Okay, I said we’d had a fun musical outing, and a not-so-fun one. This is going to be the not-so one.
I’m not going to identify the individual, nor the organization that sponsored his concert, nor even the instrument he played. I have no wish to embarrass or insult anyone. But, because the whole thing seemed so very sad, I want to say a few words about the incident.
Nothing to do with the story, but a nice Halloween feel.
First, the musician. We’d seen a posting about him on the Web in our search for things to do. We figured we’d see his performance. Why not? It was a Saturday afternoon and we had nothing else to do. And it sounded fun.
We bought tickets and on the day in question, we were at the venue in good time. We found seats and relaxed, waited for the performance to begin.
I looked out at the rest of the audience. How old everyone is, I thought. Everyone seemed to be quite senior. That’s not surprising. We’re not far from a large “over 55 community.” Maybe, I thought, today’s audience had been largely drawn from that housing development. There were no teenagers, no young families, no children...
But, then, I looked again. I realized it wasn’t just age. There were several people around me who were no older than I was. Some were younger. However, I saw no smiles on the faces around me. I saw no excitement. I heard no delighted laughs as friends met one another.
Instead, there was a grimness to them that made them seem far, far older than they actually were. I felt that I was in the midst of a great, gray, dark cloud...or, I’d say, a murder of crows, but crows can be loud and raucous. There is a joy in them when they are in company...and there was nothing like that here.
Then, too, I saw eyes turning to us...then glancing away. There were whispered conversations. I had the distinct feeling that we were the outsiders...strangers...the only people in the audience who weren’t known to everyone else.
The houselights dimmed and the performer came on stage. He was very, very talented. I think he was a genuine virtuoso.
He did not look well. He was overweight and puffy. He looked like a heart attack waiting to happen. I Googled him up, later. He had been on tour for five months straight. And, at least as well as I could tell from his website, that was the norm for him. Clearly, the lifestyle did not include eating well, or getting enough exercise, or finding time for reasonably paced escapes from stress.
The performance came to an end. There was a brief period of polite applause. The musician took a tentative bow, as though unsure of his reception. Then, he remained uneasily on the stage while the crowd stood and began to silently make its way to the exits. After a time, he left the stage and I didn’t see him again.
Martha and I, too, made our way to the doors. We walked the short distance to the car. I looked back once or twice. I didn’t see the musician. I assume the organizers of the event were with him, and that they took him out to dinner. At least, I hope that’s what happened.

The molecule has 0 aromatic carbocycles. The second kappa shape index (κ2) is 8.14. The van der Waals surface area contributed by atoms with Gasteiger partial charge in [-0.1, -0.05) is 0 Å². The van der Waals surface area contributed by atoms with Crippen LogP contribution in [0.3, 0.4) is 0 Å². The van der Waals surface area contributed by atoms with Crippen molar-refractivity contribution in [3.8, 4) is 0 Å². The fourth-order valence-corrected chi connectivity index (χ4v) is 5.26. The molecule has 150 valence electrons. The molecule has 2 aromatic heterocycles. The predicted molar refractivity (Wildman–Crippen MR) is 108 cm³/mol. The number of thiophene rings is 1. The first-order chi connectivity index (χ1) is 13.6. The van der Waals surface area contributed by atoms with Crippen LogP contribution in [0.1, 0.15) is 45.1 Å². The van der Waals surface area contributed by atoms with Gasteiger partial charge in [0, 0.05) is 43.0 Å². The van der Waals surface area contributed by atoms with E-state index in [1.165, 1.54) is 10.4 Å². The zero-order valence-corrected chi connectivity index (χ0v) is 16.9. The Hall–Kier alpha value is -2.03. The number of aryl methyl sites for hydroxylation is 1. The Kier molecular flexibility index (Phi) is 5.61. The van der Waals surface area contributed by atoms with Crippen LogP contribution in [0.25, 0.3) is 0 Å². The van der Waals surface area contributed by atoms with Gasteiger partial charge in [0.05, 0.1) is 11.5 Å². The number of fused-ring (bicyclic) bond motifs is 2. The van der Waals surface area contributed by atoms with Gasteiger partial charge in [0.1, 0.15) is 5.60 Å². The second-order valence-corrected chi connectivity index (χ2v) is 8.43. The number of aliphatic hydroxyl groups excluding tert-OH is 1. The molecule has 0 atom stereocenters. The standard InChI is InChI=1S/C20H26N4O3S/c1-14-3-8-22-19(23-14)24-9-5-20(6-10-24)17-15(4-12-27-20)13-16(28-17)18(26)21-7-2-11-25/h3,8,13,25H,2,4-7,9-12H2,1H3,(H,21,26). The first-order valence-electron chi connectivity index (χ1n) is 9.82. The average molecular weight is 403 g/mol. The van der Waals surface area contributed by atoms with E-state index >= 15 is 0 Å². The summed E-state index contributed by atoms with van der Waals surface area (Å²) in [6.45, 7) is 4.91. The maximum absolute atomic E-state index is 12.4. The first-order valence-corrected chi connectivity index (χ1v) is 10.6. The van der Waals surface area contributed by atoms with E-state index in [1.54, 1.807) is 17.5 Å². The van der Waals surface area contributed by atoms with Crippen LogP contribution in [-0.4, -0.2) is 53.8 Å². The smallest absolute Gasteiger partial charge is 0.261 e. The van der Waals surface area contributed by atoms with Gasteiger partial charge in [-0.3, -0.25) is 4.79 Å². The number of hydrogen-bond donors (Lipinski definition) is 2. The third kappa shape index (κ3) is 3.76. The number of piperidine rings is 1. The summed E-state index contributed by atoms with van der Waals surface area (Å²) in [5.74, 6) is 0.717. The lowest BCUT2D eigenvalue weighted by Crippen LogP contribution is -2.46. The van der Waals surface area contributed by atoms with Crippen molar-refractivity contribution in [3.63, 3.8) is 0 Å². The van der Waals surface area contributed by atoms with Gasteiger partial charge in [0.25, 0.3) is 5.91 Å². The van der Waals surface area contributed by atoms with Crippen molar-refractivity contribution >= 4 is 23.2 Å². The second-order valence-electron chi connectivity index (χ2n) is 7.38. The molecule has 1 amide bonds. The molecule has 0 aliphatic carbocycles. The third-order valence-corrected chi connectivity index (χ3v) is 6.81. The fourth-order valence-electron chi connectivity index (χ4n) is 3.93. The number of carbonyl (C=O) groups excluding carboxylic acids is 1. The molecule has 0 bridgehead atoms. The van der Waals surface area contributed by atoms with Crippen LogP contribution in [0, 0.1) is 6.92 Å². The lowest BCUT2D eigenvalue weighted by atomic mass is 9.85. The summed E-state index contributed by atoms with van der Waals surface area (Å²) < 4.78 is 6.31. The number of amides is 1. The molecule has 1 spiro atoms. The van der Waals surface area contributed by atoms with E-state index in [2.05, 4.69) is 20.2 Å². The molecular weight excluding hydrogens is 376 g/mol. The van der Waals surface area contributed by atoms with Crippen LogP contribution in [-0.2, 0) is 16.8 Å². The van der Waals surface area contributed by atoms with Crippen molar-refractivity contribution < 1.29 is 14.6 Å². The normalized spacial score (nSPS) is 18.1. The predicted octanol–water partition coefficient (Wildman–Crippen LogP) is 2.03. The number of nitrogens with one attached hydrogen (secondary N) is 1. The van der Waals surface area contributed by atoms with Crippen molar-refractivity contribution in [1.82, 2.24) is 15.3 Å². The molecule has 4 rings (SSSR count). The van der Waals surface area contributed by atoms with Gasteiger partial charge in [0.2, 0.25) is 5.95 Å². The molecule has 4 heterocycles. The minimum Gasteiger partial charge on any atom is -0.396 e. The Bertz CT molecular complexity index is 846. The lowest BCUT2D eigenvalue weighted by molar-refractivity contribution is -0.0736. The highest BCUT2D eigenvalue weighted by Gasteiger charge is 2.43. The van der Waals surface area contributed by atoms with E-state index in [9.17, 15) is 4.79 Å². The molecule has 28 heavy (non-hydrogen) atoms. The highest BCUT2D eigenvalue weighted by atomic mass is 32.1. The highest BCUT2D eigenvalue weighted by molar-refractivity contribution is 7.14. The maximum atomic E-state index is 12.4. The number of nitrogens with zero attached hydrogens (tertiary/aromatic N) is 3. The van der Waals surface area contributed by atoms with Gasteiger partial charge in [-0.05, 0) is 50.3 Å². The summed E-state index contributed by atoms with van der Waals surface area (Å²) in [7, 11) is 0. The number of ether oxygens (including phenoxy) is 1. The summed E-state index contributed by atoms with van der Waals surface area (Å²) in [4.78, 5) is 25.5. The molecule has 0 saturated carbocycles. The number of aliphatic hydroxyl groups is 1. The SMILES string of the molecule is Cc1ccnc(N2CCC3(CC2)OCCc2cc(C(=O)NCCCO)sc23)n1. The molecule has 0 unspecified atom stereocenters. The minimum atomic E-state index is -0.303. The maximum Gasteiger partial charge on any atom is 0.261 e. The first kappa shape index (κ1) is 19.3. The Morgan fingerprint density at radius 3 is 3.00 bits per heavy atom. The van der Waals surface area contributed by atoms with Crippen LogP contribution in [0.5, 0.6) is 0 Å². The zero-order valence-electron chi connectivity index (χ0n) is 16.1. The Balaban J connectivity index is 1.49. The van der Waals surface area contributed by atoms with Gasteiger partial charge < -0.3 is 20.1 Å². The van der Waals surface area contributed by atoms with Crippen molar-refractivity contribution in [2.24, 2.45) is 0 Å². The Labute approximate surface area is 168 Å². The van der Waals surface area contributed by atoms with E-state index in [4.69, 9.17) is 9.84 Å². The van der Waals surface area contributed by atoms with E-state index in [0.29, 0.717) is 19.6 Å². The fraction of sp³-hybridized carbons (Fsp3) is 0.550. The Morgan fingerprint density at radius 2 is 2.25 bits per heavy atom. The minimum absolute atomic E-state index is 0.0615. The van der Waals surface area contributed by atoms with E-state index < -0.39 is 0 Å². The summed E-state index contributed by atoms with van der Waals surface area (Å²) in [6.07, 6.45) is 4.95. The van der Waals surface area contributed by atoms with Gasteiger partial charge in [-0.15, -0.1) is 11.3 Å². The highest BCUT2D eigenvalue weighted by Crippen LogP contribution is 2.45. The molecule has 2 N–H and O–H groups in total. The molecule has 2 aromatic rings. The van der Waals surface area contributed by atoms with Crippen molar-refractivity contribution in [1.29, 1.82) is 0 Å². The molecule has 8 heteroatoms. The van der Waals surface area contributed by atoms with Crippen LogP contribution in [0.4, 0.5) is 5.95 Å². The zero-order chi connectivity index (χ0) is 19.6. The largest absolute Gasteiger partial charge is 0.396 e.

Then, Martha and I drove home. I stopped by the liquor store and bought whiskey. I suspected we would need it.
Why was the audience so joyless? I don’t know. I think it may have just been the luck of the draw. Sometimes you’re just unfortunate as to who is in the crowd.
But, also, I later did some research into the organization which had put on the concert. It seemed to be one of those groups that is very, very serious about its “mission”...so serious that it forgets that the purpose of an organization is not the mission statement on a page somewhere, nor the petty politics going on behind the scenes (who will be president? who will determine the agenda?), but rather to promote art and music and science, and to have a little fun in the process.
That would explain why there were no children, no teenagers, no young families...no one new in the audience. There had been no effort attract them...or anyone else from “outside.” And it explained why we had drawn the curious stares. We were unknown. We were strangers. We were ...not entirely welcome.
The moral of the story? Or, rather, the two morals? The first, obviously, is that not every adventure is for the better. But that’s not a reason to stop seeking out adventures. It is just a warning that not all of them will go according to plan.
The second moral: that day, in that audience, we saw the sort of people we do not wish to become--old before their time, choosing to be sad when there was reason for joy, rejecting the newcomer and the new experience for no other reason than that they are, indeed, new. We need to be certain, absolutely certain, that we do not follow a similar path.
So...there was real wisdom to be derived from the teachings of the day. And if I did not care for the lesson itself...never-the-less...
I must be grateful to the teacher.
More to come
About the photo. As always, it has nothing to do with the story. This is a picture of Martha from last October when we took a quick trip to the little town of Salado. You can see it was Halloween season from her two pumpkin friends. You can also tell that it is Texas and not Massachusetts by the fact that everything is...sigh...green.
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